10 Enhancements Coming Soon to a SID/STAR Chart Near You

The more things change the more they stay the same. You see evidence of this every day, though sometimes you have to look harder to find it. So, here’s a bit of good news about change. Jeppesen is making ten IFR chart enhancements that won’t feel like change at all. While the enhanced charts make look a bit different, Jeppesen never lost sight of what an aeronautical chart was created to do—make flying safer and simpler.

Intuitive Enhancements

Soon, chart enhancements will start to appear on standard instrument departure (SID) and standard arrival (STAR) charts. The enhancements will begin on charts around European airspaces, and then work their way onto charts across North America and the rest of the world. Increased situational awareness, reduced heads-down time and a lower likelihood of violating flight restrictions are at the heart of these refinements, which include:

  1. Topography—Integrates color to show terrain and contours, hydrography, international boundaries and identifies the highest point (terrain or man-made) with arrows.
  2. GRID MORAs—Includes grids formed by 30 minutes or 1 degree of latitude/longitude depending on the state publication. Altitudes are represented in abbreviated form by indicating thousands/hundreds in smaller characters.
  3. Altitude Restrictions—Depicted in blue color and in accordance with ICAO standards using above (max)/below (min) lines on altitude limits or lines above and below to depict “At.”
  4. Speed Restrictions—Includes restrictions at fixes and navaids (plan view), as well as general speed restrictions indicated by At, MIN or MAX in front of the value and are depicted in magenta.
  5. Minimum Sector Altitude (MSA)—Shown in brown (plan view), the MSA center is identified along the circle, and the diameter is depicted if it differs from 25 nautical miles.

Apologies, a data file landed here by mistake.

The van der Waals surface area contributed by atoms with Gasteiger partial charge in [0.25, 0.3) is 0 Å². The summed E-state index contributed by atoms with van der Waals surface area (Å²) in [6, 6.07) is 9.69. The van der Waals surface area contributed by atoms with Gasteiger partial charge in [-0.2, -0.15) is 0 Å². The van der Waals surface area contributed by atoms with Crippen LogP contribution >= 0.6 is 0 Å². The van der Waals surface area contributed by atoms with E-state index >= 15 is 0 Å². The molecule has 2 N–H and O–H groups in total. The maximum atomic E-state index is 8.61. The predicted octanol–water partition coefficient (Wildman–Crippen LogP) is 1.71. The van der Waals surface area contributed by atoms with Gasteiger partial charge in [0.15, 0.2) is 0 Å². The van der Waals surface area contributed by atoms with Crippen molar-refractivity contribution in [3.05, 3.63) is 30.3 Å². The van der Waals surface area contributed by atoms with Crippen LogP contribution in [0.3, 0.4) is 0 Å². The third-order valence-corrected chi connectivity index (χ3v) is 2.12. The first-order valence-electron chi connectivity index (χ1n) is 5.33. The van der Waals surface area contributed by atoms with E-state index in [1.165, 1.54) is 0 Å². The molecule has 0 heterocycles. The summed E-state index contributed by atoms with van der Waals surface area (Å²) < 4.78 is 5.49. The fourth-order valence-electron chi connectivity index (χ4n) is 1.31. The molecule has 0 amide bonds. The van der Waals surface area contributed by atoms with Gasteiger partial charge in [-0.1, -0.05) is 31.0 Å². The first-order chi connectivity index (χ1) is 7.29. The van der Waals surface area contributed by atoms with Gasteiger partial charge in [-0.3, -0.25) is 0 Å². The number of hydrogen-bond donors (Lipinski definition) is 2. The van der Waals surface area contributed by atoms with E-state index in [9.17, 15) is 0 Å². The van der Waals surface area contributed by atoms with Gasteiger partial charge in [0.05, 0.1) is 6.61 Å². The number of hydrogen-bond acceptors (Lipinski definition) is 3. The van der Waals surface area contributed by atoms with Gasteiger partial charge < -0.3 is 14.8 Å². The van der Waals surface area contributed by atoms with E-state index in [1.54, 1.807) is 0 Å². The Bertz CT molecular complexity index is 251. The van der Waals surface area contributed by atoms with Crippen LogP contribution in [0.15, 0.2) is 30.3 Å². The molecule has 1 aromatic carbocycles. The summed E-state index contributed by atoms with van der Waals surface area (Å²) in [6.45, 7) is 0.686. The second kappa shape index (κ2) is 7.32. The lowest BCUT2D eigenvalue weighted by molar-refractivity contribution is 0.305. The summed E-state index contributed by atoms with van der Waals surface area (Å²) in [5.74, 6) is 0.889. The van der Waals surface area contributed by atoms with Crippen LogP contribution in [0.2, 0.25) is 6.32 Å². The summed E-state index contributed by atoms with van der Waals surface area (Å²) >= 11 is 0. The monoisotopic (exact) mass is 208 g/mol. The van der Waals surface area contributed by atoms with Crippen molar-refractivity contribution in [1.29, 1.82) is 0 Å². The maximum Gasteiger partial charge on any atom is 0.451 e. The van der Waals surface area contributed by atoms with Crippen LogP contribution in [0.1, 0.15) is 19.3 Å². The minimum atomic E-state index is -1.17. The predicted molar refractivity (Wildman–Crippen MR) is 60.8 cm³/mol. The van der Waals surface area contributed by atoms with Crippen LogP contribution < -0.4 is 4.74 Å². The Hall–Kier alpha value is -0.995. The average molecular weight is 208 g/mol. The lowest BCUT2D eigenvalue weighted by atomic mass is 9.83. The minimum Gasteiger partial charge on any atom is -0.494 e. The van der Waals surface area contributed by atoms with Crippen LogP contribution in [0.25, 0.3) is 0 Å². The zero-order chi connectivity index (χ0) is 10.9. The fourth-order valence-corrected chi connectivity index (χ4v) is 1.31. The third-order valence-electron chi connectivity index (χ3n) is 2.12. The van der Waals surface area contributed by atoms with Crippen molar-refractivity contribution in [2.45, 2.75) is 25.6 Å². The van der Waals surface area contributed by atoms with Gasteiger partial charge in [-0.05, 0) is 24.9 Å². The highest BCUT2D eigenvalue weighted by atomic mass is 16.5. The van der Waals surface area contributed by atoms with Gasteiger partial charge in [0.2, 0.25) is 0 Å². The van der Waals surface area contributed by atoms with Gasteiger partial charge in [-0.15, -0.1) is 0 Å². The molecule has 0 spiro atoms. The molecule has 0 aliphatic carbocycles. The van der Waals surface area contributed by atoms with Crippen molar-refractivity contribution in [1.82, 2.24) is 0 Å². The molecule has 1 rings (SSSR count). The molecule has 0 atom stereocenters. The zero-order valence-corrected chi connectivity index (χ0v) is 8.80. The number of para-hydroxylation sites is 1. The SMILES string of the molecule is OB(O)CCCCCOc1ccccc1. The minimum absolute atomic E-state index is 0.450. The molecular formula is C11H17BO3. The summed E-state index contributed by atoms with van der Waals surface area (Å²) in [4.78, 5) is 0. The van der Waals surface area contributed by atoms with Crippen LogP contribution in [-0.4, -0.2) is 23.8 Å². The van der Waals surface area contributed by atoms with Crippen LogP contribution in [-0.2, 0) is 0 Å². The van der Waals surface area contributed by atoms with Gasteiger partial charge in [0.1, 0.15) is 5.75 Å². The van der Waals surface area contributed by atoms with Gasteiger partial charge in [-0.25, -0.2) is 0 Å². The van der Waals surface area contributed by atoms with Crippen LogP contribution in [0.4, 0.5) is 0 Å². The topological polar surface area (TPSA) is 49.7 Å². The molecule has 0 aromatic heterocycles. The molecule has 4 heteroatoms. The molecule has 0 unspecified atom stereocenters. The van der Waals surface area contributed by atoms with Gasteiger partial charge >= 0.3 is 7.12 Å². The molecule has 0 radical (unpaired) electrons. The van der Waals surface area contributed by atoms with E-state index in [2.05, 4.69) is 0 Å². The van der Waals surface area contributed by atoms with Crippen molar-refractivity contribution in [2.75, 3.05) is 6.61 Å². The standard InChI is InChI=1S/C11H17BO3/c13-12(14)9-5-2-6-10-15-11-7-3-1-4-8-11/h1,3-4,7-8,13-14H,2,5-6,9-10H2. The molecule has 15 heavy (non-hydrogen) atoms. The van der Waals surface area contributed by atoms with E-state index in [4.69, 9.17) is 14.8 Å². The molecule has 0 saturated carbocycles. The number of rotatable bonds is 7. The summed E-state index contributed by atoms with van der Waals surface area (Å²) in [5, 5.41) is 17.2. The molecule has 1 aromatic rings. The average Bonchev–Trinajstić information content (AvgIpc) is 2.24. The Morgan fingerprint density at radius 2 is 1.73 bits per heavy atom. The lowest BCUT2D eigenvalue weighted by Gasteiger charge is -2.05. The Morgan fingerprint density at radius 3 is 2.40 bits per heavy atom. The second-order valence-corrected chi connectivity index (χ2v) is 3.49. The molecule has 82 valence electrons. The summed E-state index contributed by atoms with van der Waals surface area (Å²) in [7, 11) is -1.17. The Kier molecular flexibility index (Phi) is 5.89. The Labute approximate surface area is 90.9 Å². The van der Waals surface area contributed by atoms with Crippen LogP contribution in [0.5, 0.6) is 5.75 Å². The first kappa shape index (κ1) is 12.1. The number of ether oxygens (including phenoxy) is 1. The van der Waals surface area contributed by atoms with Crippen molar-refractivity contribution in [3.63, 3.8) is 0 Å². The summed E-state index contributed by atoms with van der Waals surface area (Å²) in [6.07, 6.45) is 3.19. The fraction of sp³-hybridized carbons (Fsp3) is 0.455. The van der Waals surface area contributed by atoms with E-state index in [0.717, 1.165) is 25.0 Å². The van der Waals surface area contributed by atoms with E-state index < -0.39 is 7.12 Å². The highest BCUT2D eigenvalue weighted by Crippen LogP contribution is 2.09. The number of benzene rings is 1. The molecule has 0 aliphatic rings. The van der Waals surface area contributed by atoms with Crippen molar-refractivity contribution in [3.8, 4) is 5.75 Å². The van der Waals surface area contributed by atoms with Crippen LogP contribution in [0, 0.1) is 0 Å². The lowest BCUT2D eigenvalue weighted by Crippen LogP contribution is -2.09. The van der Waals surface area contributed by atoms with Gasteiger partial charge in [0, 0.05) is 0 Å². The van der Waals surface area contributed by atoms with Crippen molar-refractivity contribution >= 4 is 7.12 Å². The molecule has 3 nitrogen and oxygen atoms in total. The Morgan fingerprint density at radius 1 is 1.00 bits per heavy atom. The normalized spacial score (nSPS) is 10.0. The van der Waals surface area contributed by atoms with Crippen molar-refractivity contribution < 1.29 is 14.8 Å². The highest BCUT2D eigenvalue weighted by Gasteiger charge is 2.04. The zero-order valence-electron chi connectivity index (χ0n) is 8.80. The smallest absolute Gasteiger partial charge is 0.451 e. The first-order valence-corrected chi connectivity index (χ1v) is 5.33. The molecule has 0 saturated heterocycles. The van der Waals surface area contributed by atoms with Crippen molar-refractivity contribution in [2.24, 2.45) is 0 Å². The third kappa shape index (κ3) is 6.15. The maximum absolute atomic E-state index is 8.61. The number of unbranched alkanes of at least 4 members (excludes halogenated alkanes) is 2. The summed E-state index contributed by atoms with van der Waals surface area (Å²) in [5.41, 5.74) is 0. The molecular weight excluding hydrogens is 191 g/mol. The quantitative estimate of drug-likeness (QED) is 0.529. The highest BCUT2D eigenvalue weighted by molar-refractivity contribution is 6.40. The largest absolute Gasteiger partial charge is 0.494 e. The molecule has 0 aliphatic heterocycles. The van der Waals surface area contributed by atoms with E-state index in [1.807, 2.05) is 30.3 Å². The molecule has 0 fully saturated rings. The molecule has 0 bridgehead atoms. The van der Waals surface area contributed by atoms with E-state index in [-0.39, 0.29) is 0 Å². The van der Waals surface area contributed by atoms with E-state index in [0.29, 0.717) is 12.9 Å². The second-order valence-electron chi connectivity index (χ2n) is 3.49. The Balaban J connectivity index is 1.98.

6. Navaids—Adapted box and symbology to align with ICAO standards and omitted coordinates to declutter chart.
  7. Holdings—Based on nautical mile or DME leg lengths and depicted on the to-scale portion of the chart. Holdings based on flight times are depicted with a not-to-scale holding symbol.
  8. Secondary IFR Airports—Neighboring IFR airports are shown in grey.
  9. Waypoints— Adapted box and symbology to align with ICAO standards and omitted coordinates to declutter chart.
  10. Scale Bar—Appears on the left side of the chart, outside the plan view.

Enhanced Training, Too

Jeppesen consulted with TSR Aviation Consulting on these enhancements to make sure they delivered as envisioned. TSR concluded, “After reviewing the new chart design, we found the listed changes to be an improvement in (the) presentation of information. From our point of view, conduct of flight, and especially decision making in flight, will be facilitated by the improved situational awareness resulting from the new chart changes.” Here’s a link to TSR’s study/findings to learn more.

Changes, even seemingly intuitive ones like these, don’t show up like an update to your smartphone where you’re just expected to figure it out. Jeppesen offers several e-learning tools (classroom training was deemed unnecessary) to help you better understand the coming improvements, and to make sure you’re ready the day they arrive.

If you’d like to learn more about the coming enhancements to Jeppesen IFR SID and STAR charts, click here.

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